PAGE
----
Introducing our blogging powerhouse

New bloggers join the <em>New Statesman</em>.

New bloggers join the New Statesman.

Today we unveil a new roster of bloggers including regular Conservative and Liberal Democrat contributors for the first time. Our new line-up features:

David Allen Green
A lawyer and writer who made his blogging reputation with the Orwell Prize-shortlisted Jack of Kent.
Go to his blog | Subscribe to the RSS feed

David Blanchflower
The New Statesman's economics editor and columnist, Professor Blanchflower was an external member of the Bank of England's interest-rate-setting Monetary Policy Committee from June 2006 to June 2009.
Go to his blog | Subscribe to the RSS feed

Olly Grender
A political pundit and a regular on the BBC Newsnight political panel. She is a former speechwriter and director of communications for the Liberal Democrats.
Go to her blog | Subscribe to the RSS feed

Dan Hodges
Well known to many readers as a contributor to Labour Uncut, he will cover the twists and turns of Ed Miliband's leadership and promises to be the "grit in the oyster of new politics".
Go to his blog | Subscribe to the RSS feed

Christopher Montgomery
A previous director of Friends of the Union, who ran A Better Choice, the campaign to keep Tory members enfranchised in leadership elections. His blog promises to be "illiberal, unprogressive and traditionally Thatcherite".
Go to his blog | Subscribe to the RSS feed

Helen Lewis
An assistant editor of the New Statesman, she will offer news and views about writing, eating, gaming and watching.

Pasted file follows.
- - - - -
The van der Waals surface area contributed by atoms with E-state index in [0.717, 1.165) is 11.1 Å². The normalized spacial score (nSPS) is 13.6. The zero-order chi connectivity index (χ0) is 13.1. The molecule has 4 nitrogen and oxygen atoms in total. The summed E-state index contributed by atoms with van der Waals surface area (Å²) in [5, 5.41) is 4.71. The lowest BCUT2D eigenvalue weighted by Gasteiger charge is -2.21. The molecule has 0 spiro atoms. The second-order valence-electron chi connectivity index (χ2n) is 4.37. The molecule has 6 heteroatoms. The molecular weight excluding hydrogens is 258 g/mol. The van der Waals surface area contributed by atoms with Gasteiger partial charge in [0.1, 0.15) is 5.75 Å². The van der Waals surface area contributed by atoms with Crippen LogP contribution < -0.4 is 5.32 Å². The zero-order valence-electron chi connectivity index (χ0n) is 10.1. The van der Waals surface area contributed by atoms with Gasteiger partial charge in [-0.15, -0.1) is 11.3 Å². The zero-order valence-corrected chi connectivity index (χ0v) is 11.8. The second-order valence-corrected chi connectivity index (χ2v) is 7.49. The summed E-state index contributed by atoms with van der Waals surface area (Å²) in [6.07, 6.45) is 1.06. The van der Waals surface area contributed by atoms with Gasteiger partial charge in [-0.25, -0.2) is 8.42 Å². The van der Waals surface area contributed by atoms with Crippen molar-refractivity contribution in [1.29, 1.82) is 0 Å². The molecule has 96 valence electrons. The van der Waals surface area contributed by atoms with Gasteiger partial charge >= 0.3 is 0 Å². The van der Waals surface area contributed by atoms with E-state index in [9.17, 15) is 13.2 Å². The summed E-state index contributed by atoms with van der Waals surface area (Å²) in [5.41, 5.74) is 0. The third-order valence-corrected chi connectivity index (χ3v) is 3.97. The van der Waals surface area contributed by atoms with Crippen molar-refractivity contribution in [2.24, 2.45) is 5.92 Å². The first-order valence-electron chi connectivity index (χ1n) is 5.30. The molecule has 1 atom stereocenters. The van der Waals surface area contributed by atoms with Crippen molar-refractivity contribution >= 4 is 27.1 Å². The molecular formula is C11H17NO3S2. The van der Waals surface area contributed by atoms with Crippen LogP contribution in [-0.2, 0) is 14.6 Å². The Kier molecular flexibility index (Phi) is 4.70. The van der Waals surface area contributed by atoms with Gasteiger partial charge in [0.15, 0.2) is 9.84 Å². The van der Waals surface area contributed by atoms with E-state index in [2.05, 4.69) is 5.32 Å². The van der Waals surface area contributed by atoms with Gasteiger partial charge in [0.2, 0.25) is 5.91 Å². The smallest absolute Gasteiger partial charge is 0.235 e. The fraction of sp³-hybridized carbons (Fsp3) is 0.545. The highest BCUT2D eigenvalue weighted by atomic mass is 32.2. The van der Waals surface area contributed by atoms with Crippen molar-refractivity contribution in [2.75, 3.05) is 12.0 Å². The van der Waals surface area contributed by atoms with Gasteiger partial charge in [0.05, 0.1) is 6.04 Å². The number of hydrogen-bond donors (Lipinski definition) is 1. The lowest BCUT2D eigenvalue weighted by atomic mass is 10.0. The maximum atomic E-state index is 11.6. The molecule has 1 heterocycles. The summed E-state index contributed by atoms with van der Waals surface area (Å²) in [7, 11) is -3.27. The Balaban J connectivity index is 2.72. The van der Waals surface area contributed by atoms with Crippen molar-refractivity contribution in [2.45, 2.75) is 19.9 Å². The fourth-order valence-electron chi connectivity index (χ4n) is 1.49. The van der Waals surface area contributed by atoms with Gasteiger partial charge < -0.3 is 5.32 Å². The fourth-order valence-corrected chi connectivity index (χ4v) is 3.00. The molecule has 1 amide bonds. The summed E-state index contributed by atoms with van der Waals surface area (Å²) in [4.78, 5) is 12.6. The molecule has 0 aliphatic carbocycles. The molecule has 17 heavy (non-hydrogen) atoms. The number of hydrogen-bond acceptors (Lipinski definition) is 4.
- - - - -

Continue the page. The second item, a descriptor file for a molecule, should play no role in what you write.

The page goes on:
Go to her blog | Subscribe to the RSS feed

Steven Baxter
Better known to dwellers of the blogosphere as Anton Vowl, author of the biting Enemies of Reason. He will patrol the murkier waters of mainstream media.
Go to his blog | Subscribe to the RSS feed

They join our existing roster of bloggers which includes our own Mehdi Hasan, the comedian and NS columnist Mark Watson and the ever-excellent Laurie Penny.

To read them all go to

Jon Bernstein, former deputy editor of New Statesman, is a digital strategist and editor. He tweets @Jon_Bernstein. 

Matt Cardy/Getty Images
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What did Jeremy Corbyn really say about Bin Laden?

He's been critiqued for calling Bin Laden's death a "tragedy". But what did Jeremy Corbyn really say?

Jeremy Corbyn is under fire for describing Bin Laden’s death as a “tragedy” in the Sun, but what did the Labour leadership frontrunner really say?

In remarks made to Press TV, the state-backed Iranian broadcaster, the Islington North MP said:

“This was an assassination attempt, and is yet another tragedy, upon a tragedy, upon a tragedy. The World Trade Center was a tragedy, the attack on Afghanistan was a tragedy, the war in Iraq was a tragedy. Tens of thousands of people have died.”

He also added that it was his preference that Osama Bin Laden be put on trial, a view shared by, among other people, Barack Obama and Boris Johnson.

Although Andy Burnham, one of Corbyn’s rivals for the leadership, will later today claim that “there is everything to play for” in the contest, with “tens of thousands still to vote”, the row is unlikely to harm Corbyn’s chances of becoming Labour leader. 

Stephen Bush is editor of the Staggers, the New Statesman’s political blog.